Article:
8 October 2020 – 8 March 2021
YOUNG DUMB & BROKE
#3 Elsebet Rahlff
Running in parallel to UKS’ revolving solo exhibitions, YOUNG DUMB & BROKE is a series of displays each mounting a single early work by an artist once young and unknown, who is today older and esteemed. Low-fi, slack goofs, or prodigy pearls, the series explores the span between young artists’ experiments and the hindsight and leverage of recognition, borrowing its title from a chart hit on the 2017 American Teen album by singer-songwriter Khalid.
The third edition in the series features an early flag piece by ELSEBET RAHLFF (b. 1940, DK). Based in Bergen for more than half a century, Rahlff is one of Norway’s most influential feminist artists and a leading proponent of the avant-garde since the 1960s. Among other functions she was a member of the Bergen artist group “Gruppe 66,” which constituted a local part of the international Situationist movement. Later, she co-initiated, curated, and participated in the major exhibition Samliv/Common Life, a 1977–78 traveling and informative art exhibition on sexuality, contraception, and the body, which UKS hosted for its Oslo iteration at Kunstnernes Hus.
Beyond Rahlff’s iconic fabric-sculpture Livmor (Uterus), created for the aforementioned exhibition Samliv, the artist is perhaps most renowned for many years of contesting and rebuking that popular marker of essentialized national belonging: the flag. Drawing from her early schooling in textiles, since the early 1970s Rahlff has recomposed and contested this squared piece of fabric’s ubiquitous narrative. In her series World Flags—an installation that traveled the world from Bergen to Rio de Janeiro, from 1990 to 2000—Rahlff recreated the world’s national flags using only the color gray (which is a multicolor mix) and substituted the classical stars, crosses, seals, and stripes with meticulously crafted holes, thus presenting the symbols by their factual absence. Via empty peepholes in the cloth, the perforated national symbols absorb the local surroundings, debates, and conditions.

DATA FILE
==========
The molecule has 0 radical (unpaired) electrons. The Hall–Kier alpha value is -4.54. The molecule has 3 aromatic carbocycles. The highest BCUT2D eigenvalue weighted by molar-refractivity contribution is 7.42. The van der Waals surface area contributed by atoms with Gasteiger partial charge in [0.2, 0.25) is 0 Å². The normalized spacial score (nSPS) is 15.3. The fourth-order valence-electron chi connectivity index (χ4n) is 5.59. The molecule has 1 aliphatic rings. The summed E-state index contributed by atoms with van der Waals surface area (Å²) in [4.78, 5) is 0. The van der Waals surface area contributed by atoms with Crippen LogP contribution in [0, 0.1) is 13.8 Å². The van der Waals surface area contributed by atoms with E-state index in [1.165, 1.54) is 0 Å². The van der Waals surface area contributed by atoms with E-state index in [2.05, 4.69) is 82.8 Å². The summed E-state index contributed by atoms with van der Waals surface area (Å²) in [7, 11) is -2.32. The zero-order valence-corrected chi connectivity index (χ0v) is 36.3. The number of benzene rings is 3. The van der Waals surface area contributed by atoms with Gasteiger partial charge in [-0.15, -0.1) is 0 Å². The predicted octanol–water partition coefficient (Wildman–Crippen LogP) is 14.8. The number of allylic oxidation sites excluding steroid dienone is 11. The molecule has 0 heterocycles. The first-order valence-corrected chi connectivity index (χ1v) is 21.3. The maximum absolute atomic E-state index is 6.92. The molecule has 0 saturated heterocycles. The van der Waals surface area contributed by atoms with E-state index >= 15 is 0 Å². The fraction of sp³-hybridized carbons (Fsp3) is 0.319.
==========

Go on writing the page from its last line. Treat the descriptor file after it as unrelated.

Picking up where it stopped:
At UKS one of Rahlff’s first ever flag pieces is on show. Dating from 1974, and originally part of a series entitled Variasjoner over det norske flagg (Variations on the Norwegian Flag), in this piece, Rahlff neither removes nor empties out the Norwegian flag’s symbolic surface. Rather she places one of the country’s most vital lifelines right at its heart: an oil platform is printed in the flag’s upper left square, evoking questions of this nation’s economy and relation to ecology. As urgent as ever, Rahlff’s flag piece constitutes a site-specific and still timely comment on the “free” Norwegian nation’s strong ties and dependencies.